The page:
The Journey of Discovering Skull Base Anatomy in Ancient Egypt and the Special Influence of Alexandria

Ali M. Elhadi, M.D.; Samuel Kalb, M.D.; Luis Perez-Orribo, M.D.; Andrew S. Little, M.D.; Robert F. Spetzler, M.D.; Mark C. Preul, M.D.


Neurosurg Focus. 2012;33(2):e2 

In This Article


Knowledge about the anatomy of the human cranium and brain began in Egypt 5 millennia ago. The process began with the ancient Egyptians, whose embalmers, either accidentally or because of their profession, acquired anatomical knowledge to perform mummification rituals. By the time of Galen, anatomical knowledge had advanced considerably through human dissection and often by vivisection. By the end of the 4th century BC, the great city of Alexandria was founded. The establishment of the medical school and the library in Alexandria, coupled with the feasibility of human and animal dissection at the Mouseion, created an incredible atmosphere for developing knowledge about one of the most concealed anatomical structures of the human body: the skull base. This understanding influenced Arabic anatomists (for example, Rhaza and Ibn Sina) and numerous contemporary Western anatomists, including Vesalius, Piccolomini, Willis, Tiedemann, Owen, Leuret, and others who continued their work based on the foundation provided by those who came to Alexandria.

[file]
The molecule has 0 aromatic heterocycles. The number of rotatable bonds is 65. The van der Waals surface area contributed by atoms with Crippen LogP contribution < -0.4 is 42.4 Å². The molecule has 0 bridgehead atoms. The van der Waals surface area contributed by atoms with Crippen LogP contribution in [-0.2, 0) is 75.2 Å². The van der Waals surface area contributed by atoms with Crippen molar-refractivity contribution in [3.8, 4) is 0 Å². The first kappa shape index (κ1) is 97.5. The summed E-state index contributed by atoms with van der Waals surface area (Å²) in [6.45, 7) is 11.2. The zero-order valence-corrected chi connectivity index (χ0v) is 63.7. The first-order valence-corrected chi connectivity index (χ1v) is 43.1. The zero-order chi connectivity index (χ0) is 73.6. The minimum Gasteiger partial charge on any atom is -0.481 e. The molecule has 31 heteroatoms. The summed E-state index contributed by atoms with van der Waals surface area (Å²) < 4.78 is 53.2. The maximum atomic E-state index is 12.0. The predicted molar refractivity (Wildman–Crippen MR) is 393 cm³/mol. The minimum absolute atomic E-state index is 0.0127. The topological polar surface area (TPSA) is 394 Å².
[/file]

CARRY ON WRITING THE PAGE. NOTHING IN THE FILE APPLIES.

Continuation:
Comments on Medscape are moderated and should be professional in tone and on topic. You must declare any conflicts of interest related to your comments and responses. Please see our Commenting Guide for further information. We reserve the right to remove posts at our sole discretion.
Post as: